Melissa Peacock case: Tipster paid maximum $150K reward
Major Unsolved Crimes Program pays up to $150,000 for tips leading to convictions
After its first successful conviction last month, Nova Scotia's Rewards for Major Unsolved Crimes Program has paid the maximum reward for the convictions for Melissa Dawn Peacock's murder.
The Department of Justice program pays up to $150,000, but until now, no tipster had ever been paid.
A tipster — who played a role in the arrest and murder convictions of Dustan Joseph Preeper, 26, and his 22-year-old brother Joshua Michael Preeper in Peacock's 2011 death — will receive the maximum reward amount of $150,000, the Justice Department confirmed.
The case was added to the Rewards for Major Unsolved Crimes Program in May 2012. The information was received on the program's toll-free telephone line that same month.
The Preepers were arrested in July 2012.
The program also received an important tip regarding the 2010 homicide of Ben Hare, though that case was not part of the reward program.
"The caller to the rewards program was crucial in solving both the Melissa Peacock and Ben Hare homicides," said Insp. Larry Wilson, officer-in-charge of the provincial Major Crimes Unit for the RCMP in the province.
"The information provided was the turning point in the investigation that led to a successful conclusion in these matters."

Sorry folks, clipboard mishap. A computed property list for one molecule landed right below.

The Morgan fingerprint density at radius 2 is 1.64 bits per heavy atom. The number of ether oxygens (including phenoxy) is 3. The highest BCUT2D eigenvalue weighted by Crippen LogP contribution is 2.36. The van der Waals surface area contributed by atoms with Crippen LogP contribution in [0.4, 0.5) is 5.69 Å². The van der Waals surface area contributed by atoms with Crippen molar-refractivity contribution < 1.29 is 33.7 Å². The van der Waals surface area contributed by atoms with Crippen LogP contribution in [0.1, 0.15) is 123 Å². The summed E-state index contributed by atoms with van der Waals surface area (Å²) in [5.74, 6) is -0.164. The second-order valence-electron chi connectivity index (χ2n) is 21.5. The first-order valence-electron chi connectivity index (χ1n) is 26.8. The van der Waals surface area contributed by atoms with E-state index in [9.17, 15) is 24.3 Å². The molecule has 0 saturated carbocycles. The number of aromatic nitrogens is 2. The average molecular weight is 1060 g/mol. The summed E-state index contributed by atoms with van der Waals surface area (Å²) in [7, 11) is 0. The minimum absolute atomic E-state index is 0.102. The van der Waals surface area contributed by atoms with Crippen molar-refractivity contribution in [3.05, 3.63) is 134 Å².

70 unsolved crimes in the program
There are 77 cases in the program. Callers with tips must provide their name and contact information. All calls are recorded and the informant may be required to testify in court.
"I truly hope this conviction gives Ms. Peacock's family and loved ones some closure," said Justice Minister Lena Metlege Diab. "This conviction would not have been possible without the public's help. We still have more than 70 unsolved crimes in the program and I hope the payout of an award will encourage others to come forward."
According to the Department of Justice, the amount paid out is determined by the quality of information received.
"The value of the rewards program cannot be understated. By providing an incentive for individuals who may have vital information, police can potentially identify those responsible for a crime and bring closure to the families of the victims," said Wilson.
The Keya Simon case is also part of Nova Scotia's Rewards for Major Unsolved Crimes Program, though police say it's not clear whether the program had anything to do with the break in the case.
In August 2013, the program helped Halifax Regional Police and RCMP in an arrest in the homicide of Ryan White.
In October 2013, the program also helped RCMP in an arrest in the homicide of Narico Danfue Downey.